In addition to Sampey, McMillen Engineering of Uniontown is planning to locate in the park.

Another feature is that the property is part of a Keystone Opportunity Zone, which means companies locating in the park can get a tax abatement on all state and local taxes through 2010.

"This was not a major consideration for Dr. Sampey since his foundation will be non-profit."

"But, it is important to others who want to locate here,'' Krajovic said.

In June 1998, Gov. Tom Ridge helped kick off the project when he visited the site to announce he had approved $2 million in his capital budget.

Sampey said his involvement "began a long time ago,'' when he was looking for a site to build a new Nu-Metrics plant, which is located just north of the technology park on the eastern side of Route 119. "My entire life has changed somewhat, so I decided I needed something else to do. I decided to create a foundation for applied research,'' which he described as "like baking a cake.

"You can't make a cake with just flour. Well, with applied research you take different products to find a new one that will be a solution to other questions or needs,'' he said.

"My hope is that through the foundation we will be able to go after grants for continuing research that small universities don't have the ability to go after.

"We live in a global economy and we send stuff out all over the world and bring it in from all over the world.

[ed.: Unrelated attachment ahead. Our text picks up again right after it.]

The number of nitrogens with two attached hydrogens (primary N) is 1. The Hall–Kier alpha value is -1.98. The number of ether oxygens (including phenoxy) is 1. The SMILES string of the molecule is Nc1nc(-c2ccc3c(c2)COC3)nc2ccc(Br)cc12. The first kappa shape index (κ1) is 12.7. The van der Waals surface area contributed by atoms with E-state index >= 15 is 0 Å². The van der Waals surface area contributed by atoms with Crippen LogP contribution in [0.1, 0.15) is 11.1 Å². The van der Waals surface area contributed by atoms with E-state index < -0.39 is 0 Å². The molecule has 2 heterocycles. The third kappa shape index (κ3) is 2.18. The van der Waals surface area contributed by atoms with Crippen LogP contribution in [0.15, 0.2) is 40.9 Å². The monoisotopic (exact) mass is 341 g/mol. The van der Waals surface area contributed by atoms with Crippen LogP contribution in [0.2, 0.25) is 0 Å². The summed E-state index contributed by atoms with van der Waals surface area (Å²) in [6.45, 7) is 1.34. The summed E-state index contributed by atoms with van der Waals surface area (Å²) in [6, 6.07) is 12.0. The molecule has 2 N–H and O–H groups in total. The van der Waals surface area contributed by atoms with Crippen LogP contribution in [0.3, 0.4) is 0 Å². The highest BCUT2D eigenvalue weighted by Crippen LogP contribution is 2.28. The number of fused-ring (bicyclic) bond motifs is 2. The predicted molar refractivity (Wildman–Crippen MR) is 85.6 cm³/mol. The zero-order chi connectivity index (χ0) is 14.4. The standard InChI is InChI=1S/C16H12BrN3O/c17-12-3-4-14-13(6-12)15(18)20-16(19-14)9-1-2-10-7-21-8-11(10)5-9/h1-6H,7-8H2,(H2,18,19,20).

"Everybody tells me all the inventions have been done, but nothing has stopped. We have a great opportunity here to find new things," Sampey said.

Fayette County Commissioner Vincent Vicites, who co-chairs Fayette Forward, the county's overall strategic plan, said one goal of the plan is to develop two new business parks.

"This is the first one," he said.

Others who commented included Eberly, Fayette County Commissioner Ron Nehls, state Rep. Jim Shaner (D-Dunbar) and state Sen. Richard Kasunic (D-Dunbar).

"This is an exciting time to serve the people of Fayette County," Kasunic said. "He add that some of the recent developments making it exciting are that last week the
But, Krajovic gave a great deal of credit to Eberly.

"Bob Eberly and the Eberly family continue to make contributions to Fayette County. They will be contributing almost a million dollars to Fay-Penn this year for our continued operation. And what they give is not just for economic development. Just think of where we would be without their support?"

"How fortunate we are to have him and his family who are so dedicated to progress. They have decided to do something right here in Fayette County,'' Krajovic said.

Public statements on zoning :more info too

Alert :Hospital challenges KOZ

Check back :More DIRT

Vicites, Cavanagh join forces in hunt for data on conflict-of-interest allegations
By Paul Sunyak

Herald-Standard Staff Writer
July 25, 1999
In an unprecedented move, Fayette County Commissioners Vincent A. Vicites and Sean M. Cavanagh have asked Robert E. Eberly, president of Fay-Penn Economic Development Council, to address charges of conflicts of interest within his organization.
Fay-Penn serves as the county’s lead economic development agency. Although it receives considerable state and federal funding, Fay-Penn operates as a private, non-profit corporation.
In a letter addressed to Eberly, Vicites and Cavanagh wrote:
"It was brought to our attention that there are conflicts of interest at Fay-Penn with particular board members receiving contracts, professional services, construction projects and with board members selling land to Fay-Penn.